Hello, I am Thomas
Hi there, this is Thành Tô from Vietnam. People refer to me professionally as Thomas. I am a product manager with an extensive background in software development. I love building great products and figuring how to build great products consistently.
This blog is about insights, PKM, product management and self-expression
This blog started merely as a way to help me understand compilers for a course I took during college. Overtime, I’ve come to use it for different purposes: noting down random thoughts, jotting down book notes and increasing social media presence.
But there still was no particular directions and no value propositions to guide the readers. As I gain directions in life, I want to reflect them here, so that all of my online presence contribute to a coherent personality and core values.
My primary goal is to help Product Managers build great products and gain competitive advantages by leveraging PKM to facilitate insights. I also need a place to express my thoughts across all aspects of life, from novels to movies I enjoy, to the occasional outburst of words in place of emotions. This blog will be about these 4 things:
- Insights. What are insights, what do research know about insights, what underlie the insight problem solving process, how we may practically go about generating insights?
- Personal knowledge management. How should knowledge be managed, how to compound knowledge into wisdom and insights, how to extract more values from life systematically?
- Product management. How to create and manage successful products consistently, how to leverage other disciplines in product management, how to craft a good product strategy?
- Self-expression. Who am I, what are my thoughts on things, what are my preferences, what do I value, how to work with me more effectively?
These four topics will form the swim-lanes into which the content of this blog will be organized, just like a product strategy.
Some jumping points to get started:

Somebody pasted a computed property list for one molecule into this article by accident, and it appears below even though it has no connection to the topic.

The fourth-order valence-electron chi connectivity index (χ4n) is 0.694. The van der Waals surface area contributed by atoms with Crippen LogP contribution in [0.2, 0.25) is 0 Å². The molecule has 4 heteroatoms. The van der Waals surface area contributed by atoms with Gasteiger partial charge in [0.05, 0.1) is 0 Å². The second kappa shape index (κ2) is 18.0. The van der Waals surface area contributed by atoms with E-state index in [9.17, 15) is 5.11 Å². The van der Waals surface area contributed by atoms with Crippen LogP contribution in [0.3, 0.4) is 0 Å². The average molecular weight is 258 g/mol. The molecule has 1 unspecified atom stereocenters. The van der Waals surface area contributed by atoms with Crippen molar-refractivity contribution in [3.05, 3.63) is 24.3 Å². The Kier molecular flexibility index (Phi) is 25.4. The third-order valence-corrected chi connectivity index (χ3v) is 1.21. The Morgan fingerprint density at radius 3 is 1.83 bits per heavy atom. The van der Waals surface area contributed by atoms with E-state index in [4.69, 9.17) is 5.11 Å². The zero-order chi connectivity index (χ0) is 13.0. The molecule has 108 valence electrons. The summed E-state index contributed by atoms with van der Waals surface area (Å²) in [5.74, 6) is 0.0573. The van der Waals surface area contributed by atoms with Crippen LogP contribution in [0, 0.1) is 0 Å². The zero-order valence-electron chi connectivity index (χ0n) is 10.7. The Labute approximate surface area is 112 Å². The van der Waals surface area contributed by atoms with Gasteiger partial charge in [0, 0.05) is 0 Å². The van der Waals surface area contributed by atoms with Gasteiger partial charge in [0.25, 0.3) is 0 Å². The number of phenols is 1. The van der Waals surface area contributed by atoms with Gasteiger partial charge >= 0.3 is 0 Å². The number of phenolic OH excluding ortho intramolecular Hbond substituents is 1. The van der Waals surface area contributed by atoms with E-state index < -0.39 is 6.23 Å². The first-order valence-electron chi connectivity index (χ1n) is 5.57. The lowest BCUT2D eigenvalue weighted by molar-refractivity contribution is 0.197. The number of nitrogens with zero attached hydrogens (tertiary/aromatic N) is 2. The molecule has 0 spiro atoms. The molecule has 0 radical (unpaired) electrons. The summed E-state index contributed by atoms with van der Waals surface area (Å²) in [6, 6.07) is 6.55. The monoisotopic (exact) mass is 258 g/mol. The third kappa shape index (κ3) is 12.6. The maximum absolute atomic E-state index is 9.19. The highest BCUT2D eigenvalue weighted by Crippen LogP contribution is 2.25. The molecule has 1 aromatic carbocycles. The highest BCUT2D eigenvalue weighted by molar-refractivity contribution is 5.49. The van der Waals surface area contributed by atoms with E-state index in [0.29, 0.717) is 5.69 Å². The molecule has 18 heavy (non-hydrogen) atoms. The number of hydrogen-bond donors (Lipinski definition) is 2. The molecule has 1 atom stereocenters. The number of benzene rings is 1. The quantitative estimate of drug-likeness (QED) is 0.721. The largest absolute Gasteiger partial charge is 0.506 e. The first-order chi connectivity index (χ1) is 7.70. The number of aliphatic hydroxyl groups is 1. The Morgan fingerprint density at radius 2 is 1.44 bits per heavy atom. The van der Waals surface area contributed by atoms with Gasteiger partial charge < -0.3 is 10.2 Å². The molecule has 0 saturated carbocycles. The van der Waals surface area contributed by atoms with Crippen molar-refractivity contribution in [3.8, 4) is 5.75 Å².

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Obsidian is my medium for thinking
I’ve always been interested in a variety of things. As time goes by, I become increasingly frustrated because I could not connect all the things that I read. It feels like all my efforts were not accumulating. That’s why I set out to look for better methods to compound knowledge and eventually found out about PKM. Since then, I’ve adopted a loose implementation of the Zettelkasten method, and chosen Obsidian to be my second brain.
Obsidian is where my thoughts are nurtured and transformed into units of knowledge that would be combined with the rest of the system to generate insights.
I believe that having a system (both the tool and the process) has helped me achieve the competitive advantages in both professional and personal lives.
Note: I am not affiliated with the product in any way, except being its user and (unpaid) evangelizer.
How I got in Product Management
I graduated from Ho Chi Minh University of Science with a Bachelor degree in Computer Science. I started working since the beginning of my 3rd year as a research intern at Katalon. I transitioned at the end of my internship to become an engineer for Katalon Studio. Outside of software development work, I often asked for additional responsibility whenever I could to experiment with other career paths, for example:
- I was in the customer support team for enterprise clients to resolve their technical issues.
- I served as a product expert that conducted and hosted training sessions to help organizations adopt Katalon Studio.
- I took on data analytics work for feature validation, along side with writing queries and creating dashboards for sales and marketing teams to validate the effectiveness of our business decisions.
- I’ve been also a frequent webinar speaker for Katalon.
I discovered my love for product management back when I was still a software engineer. For as long as I can remember, I’ve always been more attracted to the Why rather than the How of things. It also explains why I didn’t like schools. Getting good career prospects and meeting my parents’ expectations were valid reasons to study, but I failed to connect with such goals on a personal level.
When the time to select a major to study came, I simply went with the route I disliked the least – Computer Science. I ended up graduating with a bachelor’s degree, and again took the path with the least resistance.
After three years, I realized that software development wasn’t going to be a long-term fit. I was good at what I was doing, but I didn’t provide the type of meaning (for Why) that I yearned for. The discipline, in my opinion, seems to be about solving the puzzle, rather than figuring out what the puzzle is about, which is completely fine, but it turns out to be not my cup of tea.
After having that Aha moment, I started my transition by taking more work on the product side. After a year, I was promoted to a PM position. That’s how I got here.
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Talk to me
Feel free to schedule a conversation with me through this Calendly link.